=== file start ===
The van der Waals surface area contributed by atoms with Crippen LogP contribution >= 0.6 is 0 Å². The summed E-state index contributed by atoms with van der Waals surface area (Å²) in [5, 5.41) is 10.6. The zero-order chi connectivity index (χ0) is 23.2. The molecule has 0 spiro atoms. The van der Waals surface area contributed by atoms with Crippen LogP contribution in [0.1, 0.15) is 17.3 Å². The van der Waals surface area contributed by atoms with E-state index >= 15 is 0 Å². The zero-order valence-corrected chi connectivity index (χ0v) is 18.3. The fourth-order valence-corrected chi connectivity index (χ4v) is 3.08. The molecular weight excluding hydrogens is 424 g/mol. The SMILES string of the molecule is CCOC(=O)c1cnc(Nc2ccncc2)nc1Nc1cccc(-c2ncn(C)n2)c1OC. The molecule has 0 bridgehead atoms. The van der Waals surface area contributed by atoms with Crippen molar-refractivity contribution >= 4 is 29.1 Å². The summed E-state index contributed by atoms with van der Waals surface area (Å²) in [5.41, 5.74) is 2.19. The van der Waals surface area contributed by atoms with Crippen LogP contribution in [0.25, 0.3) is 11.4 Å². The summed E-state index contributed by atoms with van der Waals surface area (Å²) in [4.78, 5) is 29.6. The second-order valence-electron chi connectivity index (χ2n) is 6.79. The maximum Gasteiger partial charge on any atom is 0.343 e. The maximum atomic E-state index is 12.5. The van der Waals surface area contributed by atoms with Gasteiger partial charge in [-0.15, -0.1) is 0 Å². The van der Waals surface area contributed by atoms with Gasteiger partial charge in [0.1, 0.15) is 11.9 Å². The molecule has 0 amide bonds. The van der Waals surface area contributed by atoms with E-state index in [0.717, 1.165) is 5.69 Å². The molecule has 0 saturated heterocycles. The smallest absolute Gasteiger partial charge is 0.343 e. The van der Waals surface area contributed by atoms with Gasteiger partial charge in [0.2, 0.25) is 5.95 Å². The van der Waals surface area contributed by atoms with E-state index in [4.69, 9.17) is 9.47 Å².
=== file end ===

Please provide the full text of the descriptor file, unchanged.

The van der Waals surface area contributed by atoms with Crippen LogP contribution >= 0.6 is 0 Å². The summed E-state index contributed by atoms with van der Waals surface area (Å²) in [5, 5.41) is 10.6. The zero-order chi connectivity index (χ0) is 23.2. The molecule has 0 spiro atoms. The van der Waals surface area contributed by atoms with Crippen LogP contribution in [0.1, 0.15) is 17.3 Å². The van der Waals surface area contributed by atoms with E-state index >= 15 is 0 Å². The zero-order valence-corrected chi connectivity index (χ0v) is 18.3. The fourth-order valence-corrected chi connectivity index (χ4v) is 3.08. The molecular weight excluding hydrogens is 424 g/mol. The SMILES string of the molecule is CCOC(=O)c1cnc(Nc2ccncc2)nc1Nc1cccc(-c2ncn(C)n2)c1OC. The molecule has 0 bridgehead atoms. The van der Waals surface area contributed by atoms with Crippen molar-refractivity contribution >= 4 is 29.1 Å². The summed E-state index contributed by atoms with van der Waals surface area (Å²) in [5.41, 5.74) is 2.19. The van der Waals surface area contributed by atoms with Crippen LogP contribution in [0.25, 0.3) is 11.4 Å². The summed E-state index contributed by atoms with van der Waals surface area (Å²) in [4.78, 5) is 29.6. The second-order valence-electron chi connectivity index (χ2n) is 6.79. The maximum Gasteiger partial charge on any atom is 0.343 e. The maximum atomic E-state index is 12.5. The van der Waals surface area contributed by atoms with Gasteiger partial charge in [-0.15, -0.1) is 0 Å². The van der Waals surface area contributed by atoms with Gasteiger partial charge in [0.1, 0.15) is 11.9 Å². The molecule has 0 amide bonds. The van der Waals surface area contributed by atoms with E-state index in [0.717, 1.165) is 5.69 Å². The molecule has 0 saturated heterocycles. The smallest absolute Gasteiger partial charge is 0.343 e. The van der Waals surface area contributed by atoms with Gasteiger partial charge in [0.2, 0.25) is 5.95 Å². The van der Waals surface area contributed by atoms with E-state index in [4.69, 9.17) is 9.47 Å².